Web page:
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project:gsm:guesser [2015/12/17 11:17]
jenda length side channel
project:gsm:guesser [2016/03/07 23:40] (current)
jenda
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 +====== Efficient plaintext guessing HOWTO ======
  
 +This page describes a more efficient approach to guess known plaintext for known plaintext attacks in GSM networks.
 +
 +Some of it is implemented in tkgenstat.pl/​tkconvert/​tknapalmex of [[:​user:​jenda:​gsm|gsmtk]]
 +
 +===== Naive approach =====
 +
 +  * Notice that "03 03 01 2B 2B 2B..." sequence is being repeated frequently.
 +  * Guess "03 03 01 2B 2B 2B..."
 +
 +This does not work in networks with randomized paddings at all.
 +
 +===== A more efficient one =====
 +
 +Stage 1: we started sniffing on a new network, we have no data so far.
 +
 +  * Sniff ~100 communications.
 +  * Split them to SDCCH and SACCH (they act very differently)
 +  * Decode all plaintext frames and sort them by relative occurrence
 +  * Guess the most frequently used frames. You can have several guesses per burst, it would look like
 +<​code>​Plaintext:​ 0xABCDEF Confidence: 0.172
 +Plaintext: 0x123456 Confidence: 0.139
 +etc.</​code>​
 +  * Try to crack some communication with this. It should have reasonable high success rate.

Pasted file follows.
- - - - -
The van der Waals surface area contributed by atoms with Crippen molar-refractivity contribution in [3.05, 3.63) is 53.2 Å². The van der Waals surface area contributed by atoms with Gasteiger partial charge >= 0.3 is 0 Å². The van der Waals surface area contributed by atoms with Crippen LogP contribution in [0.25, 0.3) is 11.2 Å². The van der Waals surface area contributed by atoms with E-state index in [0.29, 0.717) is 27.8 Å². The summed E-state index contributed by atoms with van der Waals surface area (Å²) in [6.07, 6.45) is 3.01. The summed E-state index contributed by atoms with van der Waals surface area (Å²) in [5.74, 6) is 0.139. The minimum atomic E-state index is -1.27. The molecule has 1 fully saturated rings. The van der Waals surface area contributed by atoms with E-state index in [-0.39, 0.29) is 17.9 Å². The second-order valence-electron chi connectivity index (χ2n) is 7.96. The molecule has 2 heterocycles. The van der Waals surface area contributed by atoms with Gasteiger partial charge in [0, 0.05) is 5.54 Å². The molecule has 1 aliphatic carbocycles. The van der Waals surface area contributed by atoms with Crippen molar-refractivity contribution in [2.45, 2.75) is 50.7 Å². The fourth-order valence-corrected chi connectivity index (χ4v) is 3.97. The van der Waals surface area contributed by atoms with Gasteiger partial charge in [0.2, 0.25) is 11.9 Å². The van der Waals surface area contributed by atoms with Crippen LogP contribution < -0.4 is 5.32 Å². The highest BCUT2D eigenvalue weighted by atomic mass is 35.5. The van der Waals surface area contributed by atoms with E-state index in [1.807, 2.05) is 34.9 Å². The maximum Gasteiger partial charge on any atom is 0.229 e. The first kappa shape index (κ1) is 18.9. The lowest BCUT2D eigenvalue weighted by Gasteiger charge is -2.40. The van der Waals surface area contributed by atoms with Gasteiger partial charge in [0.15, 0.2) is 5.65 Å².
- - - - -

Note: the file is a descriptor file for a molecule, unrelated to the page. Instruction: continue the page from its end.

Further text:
+
 +Stage 2: we have some cracked communication from a given BTS.
 +
 +  * Decode all frames and sort them by relative occurrence.
 +  * Decode all communications and create tuples (Communication length;​Position;​Plaintext). Sort them by relative occurrence.
 +  * On insecure networks, you will get something like "If the communication was 4 frames long, the third frame is ALWAYS XYZ". With this, you can guess plaintext very efficiently,​ with success rate peaking at 100 %.
 +
 +Stage 3: we have some cracked communication from this network, but we have moved to a different BTS.
 +
 +  * Notice that only SACCH channel changed. The SDCCH is still the same.
 +
 +Optimization:​ System information messages
 +
 +  * It might be possible that certain messages occur only when the frame number satisfies condition FN%X == Y. X could be 52 or 104. Guess Y and then guess SI messages only for the right frames.
 +
 +Optimization:​ Time advance and signal strength.
 +
 +  * Notice that the SI5 message contains two bytes that depend on physical location of the target phone. Usually this information is leaked in plaintext preamble or in other communications with the same TMSI. Use this leaked information to improve guessing. Also, if it won't work, try incrementing and decrementing these two variables by one (yielding 4 more frames).
 +
 +Optimization:​ targeting listening
 +
 +  * If you are only interested in SMS/​calls/​data/​...,​ notice, that they usually come in communications of certain length. Crack only communications with the interesting length.
 
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